EU Speed limiters to improve safety – but at what cost?

Date: 19th Wednesday, June, 2019

2022 will see the introduction of mandatory speed limiters in all new cars.  This EU initiative, which will be adopted by the UK irrespective of the Brexit outcome, will, according to research, reduce traffic accidents by 30% which equates to a staggering 25,000 lives saved over 15 years.  The in-vehicle technology will be monitored by a combination of GPS and traffic sign recognition cameras to control the speed of the vehicle.  Whilst the driver can override this, notification alarms are triggered after several seconds if the speed is not reduced.  It is understood that speed limiters will be introduced along with a range of other tracking and automation systems including driver fatigue detection, automated braking, data loggers and cameras.

Ultimately, vehicle activity will be visible and monitored 24/7 across the UK.  This data will no doubt be useful for many non-driving activities including police surveillance, marketing, behavioural and population analysis to name but a few.  Some might object to the big-brother connotations of this state-initiated requirement as it impinges on personal freedom.  The safety argument, if the projected figures are to be accepted, is a difficult one to oppose, however, it does come at a sacrifice.   Is this the thin end of the wedge?  Having the capability to capture and analyse an individual’s whereabouts and activities, real-time, is incredibly powerful and could, in the wrong hands, be a method of control.  Couple in-vehicle monitoring with other monitoring technology such as mobile device location services and online activity data capture and there is nowhere to hide!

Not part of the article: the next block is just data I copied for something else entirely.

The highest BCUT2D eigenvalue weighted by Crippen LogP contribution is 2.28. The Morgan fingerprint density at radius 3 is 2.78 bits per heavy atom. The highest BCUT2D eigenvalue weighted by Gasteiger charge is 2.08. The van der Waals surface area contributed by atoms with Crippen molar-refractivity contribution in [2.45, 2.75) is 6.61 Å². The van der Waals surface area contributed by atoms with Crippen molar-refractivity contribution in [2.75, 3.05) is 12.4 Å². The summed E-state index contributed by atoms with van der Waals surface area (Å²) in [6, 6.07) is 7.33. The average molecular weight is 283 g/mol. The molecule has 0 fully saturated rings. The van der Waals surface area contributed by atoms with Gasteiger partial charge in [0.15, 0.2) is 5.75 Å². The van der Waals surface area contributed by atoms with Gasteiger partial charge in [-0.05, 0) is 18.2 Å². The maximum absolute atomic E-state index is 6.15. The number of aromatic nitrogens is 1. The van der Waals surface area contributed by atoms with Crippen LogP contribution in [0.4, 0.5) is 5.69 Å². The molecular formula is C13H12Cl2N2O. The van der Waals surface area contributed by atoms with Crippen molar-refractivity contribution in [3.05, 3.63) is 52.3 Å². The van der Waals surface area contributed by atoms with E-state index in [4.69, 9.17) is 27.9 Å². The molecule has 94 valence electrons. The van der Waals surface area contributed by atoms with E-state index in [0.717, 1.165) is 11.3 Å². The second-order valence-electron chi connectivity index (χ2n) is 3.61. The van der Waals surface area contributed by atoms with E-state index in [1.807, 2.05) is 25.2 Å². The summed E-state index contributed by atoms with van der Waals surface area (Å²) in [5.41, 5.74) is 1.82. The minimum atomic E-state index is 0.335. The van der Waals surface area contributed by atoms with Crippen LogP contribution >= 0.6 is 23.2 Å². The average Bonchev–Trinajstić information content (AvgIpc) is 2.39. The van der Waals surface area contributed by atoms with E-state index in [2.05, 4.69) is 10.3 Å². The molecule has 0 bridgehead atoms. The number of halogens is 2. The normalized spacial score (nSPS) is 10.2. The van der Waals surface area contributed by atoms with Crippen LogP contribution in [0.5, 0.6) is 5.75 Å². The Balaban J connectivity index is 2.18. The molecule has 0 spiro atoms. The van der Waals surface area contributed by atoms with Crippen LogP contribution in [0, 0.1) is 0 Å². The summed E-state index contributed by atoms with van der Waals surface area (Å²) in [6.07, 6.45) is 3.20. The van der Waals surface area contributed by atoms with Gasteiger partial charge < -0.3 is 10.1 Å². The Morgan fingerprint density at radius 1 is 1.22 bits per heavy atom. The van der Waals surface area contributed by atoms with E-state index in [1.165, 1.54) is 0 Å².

Many will agree that the safety outcomes of the speed limiters are worth an individual’s loss of anonymity.  After all, if one has nothing to hide, why be concerned?  Others may resent the notion of being monitored every time the ignition key is turned.  The fact is, whether you like the idea or not, it will be a reality for all road users in the not so distant future.  For drivers in the UK that are spending an increasing amount of time sitting in traffic jams due to congestion and roadworks, there may be other things on their mind!

  Back to blog...